As we enter into the Christmas season I am struck, once again, at how messy life, family celebrations, and gift giving can be. This year our our family celebrated Christmas with my Papa on December 13th, missed celebrating with my middle sister that same weekend, journeyed north to my other sister’s to celebrate with her family and my mother on Christmas Adam (that’s Christmas Eve, Eve – thanks Lawson family!), and will board a plane today to fly to see more family out of state. Our kids are great with the multiple celebrations, mostly because each comes with presents for them. They don’t pay much attention to the complicated schedules or the messiness of it all.
I long for my childhood days, when even in my broken home, all of my mother’s family gathered at Oma and Papa’s to be together on Christmas day. This is what seemed normal to me as a child. Now we contend with multiple celebrations, over multiple days, in multiple states! As I watched my mother open the few gifts we got her on Christmas Adam, I wondered if we gave her something similar (or gasp! Identical) for her birthday earlier in the year. I already know that my daughter and wife received the same gift I lovingly picked out for them from another family member this Christmas.
Although Christ coming into our lives is truly astonishing, the way in which Jesus comes into the world is really quite normal. His birth is not marked by a lot of pomp and circumstance (okay, other than the choirs of angels bit). Jesus isn’t born in a great city like Rome or Jerusalem, but in the ordinary town of Bethlehem. It is not the kings that come to visit the baby Jesus first, but the shepherds, the common working folk.
He isn’t born by an important politician or a movie star but by a simple, courageous, young virgin. Mary is not a glamorous parenting guru, but a young girl with a determined faith and abiding trust in God. Mary did not want to give birth to her child in a manger far away from her home in Nazareth. In creating a birth plan, Mary likely would have chosen to deliver with her family and friends close by, in the warmth and safety of her own home.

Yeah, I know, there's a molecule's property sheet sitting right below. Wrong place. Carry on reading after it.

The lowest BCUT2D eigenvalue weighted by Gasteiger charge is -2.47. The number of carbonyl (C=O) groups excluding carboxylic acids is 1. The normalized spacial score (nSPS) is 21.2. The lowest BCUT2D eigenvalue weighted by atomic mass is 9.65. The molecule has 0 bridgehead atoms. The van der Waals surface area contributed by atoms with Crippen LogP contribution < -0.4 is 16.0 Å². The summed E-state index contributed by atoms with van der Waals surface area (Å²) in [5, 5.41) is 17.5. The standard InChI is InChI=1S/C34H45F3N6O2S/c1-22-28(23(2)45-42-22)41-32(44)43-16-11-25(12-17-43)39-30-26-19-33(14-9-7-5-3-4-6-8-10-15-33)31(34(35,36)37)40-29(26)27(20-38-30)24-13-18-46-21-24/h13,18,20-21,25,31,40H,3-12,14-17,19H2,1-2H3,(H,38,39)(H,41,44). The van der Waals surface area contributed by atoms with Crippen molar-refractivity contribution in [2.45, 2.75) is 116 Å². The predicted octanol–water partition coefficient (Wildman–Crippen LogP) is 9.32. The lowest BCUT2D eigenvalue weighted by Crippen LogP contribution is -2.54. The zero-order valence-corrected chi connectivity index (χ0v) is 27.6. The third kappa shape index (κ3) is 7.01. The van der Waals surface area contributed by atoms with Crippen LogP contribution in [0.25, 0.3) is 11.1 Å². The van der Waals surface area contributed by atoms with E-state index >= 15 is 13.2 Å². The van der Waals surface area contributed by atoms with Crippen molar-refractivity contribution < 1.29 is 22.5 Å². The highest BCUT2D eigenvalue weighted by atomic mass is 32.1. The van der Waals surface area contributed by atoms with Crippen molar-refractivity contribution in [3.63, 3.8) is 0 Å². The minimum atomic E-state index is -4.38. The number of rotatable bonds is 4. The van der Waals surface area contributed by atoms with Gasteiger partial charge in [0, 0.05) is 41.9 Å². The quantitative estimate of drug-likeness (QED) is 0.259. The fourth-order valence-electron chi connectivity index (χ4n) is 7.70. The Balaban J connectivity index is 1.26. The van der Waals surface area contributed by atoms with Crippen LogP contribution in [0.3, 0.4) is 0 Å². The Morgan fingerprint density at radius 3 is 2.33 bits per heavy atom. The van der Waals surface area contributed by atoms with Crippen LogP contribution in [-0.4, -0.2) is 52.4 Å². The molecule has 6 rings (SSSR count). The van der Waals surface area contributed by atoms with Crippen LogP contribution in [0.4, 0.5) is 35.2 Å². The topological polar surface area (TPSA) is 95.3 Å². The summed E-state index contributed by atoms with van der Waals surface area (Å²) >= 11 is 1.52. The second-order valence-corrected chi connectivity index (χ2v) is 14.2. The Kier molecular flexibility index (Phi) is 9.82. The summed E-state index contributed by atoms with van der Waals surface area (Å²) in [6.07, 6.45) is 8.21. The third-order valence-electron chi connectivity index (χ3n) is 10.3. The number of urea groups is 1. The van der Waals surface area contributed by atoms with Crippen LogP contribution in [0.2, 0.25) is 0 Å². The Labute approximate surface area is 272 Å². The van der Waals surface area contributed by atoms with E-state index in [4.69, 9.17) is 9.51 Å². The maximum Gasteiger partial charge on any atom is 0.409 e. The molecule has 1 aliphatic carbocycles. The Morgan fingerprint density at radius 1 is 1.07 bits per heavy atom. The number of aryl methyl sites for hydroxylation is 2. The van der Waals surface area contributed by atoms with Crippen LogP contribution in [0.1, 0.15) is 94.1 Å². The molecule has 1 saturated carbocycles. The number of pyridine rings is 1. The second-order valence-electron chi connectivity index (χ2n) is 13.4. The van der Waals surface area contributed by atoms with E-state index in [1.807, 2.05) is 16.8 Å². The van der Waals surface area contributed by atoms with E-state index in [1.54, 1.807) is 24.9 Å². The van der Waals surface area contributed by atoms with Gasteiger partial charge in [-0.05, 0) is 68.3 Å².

Jesus’ birth is messy. All births are.
Today we strive so hard to ensure that pregnant women are warm and safe and comfortable, surrounded by supportive family and friends in a hospital or birthing center or at home with a midwife present. That is the ideal situation for giving birth. But from his birth, Jesus swims against the stream of what is easy and neat. And this is good news.
We all know that in our own lives, more often than not, things don’t work out exactly as we planned. From the food that we prepare, to the gifts we will give, sometimes our Christmas gets messy. The dog gets into the turkey, our uncles get into a huge argument and stop speaking to one another, Grandma got your daughter the same toy that you selected. Messes like these are unavoidable at Christmas, and really, they happen all the time. But the good news that comes to us at Christmas is that Jesus is most certainly present with us in all of the messiness of life. Even when we are a mess, when we can barely hold it together, and even if (when) everything falls apart on us, Jesus still comes to us in our need, inviting us into relationship with him and with our creator.
In Christmas, God comes to be with us, as one of us, in the person of Jesus Christ. Born into humble circumstances, from birth, Jesus challenges the idea that life should be lived without messes. He is God’s greatest gift of love and acceptance, the gift that keeps on giving regardless of how messy our lives get.
May you and yours have the merriest (and messiest) Christmas season.
These kids look so adorable. Love them <3
That bit about giving birth at home, surrounded by supportive family and friends. Try reading Kenneth Bailey’s “Jesus through Middle Eastern Eyes”. He argues Luke and Matthew assume a normal house (with a normal domestic manger as ordinary houses had then) surrounded by either Joseph or Mary’s relatives (as both had strong family links to the area around Bethlehem).
It is a refreshing re-locating if the story back into it’s 1st century context.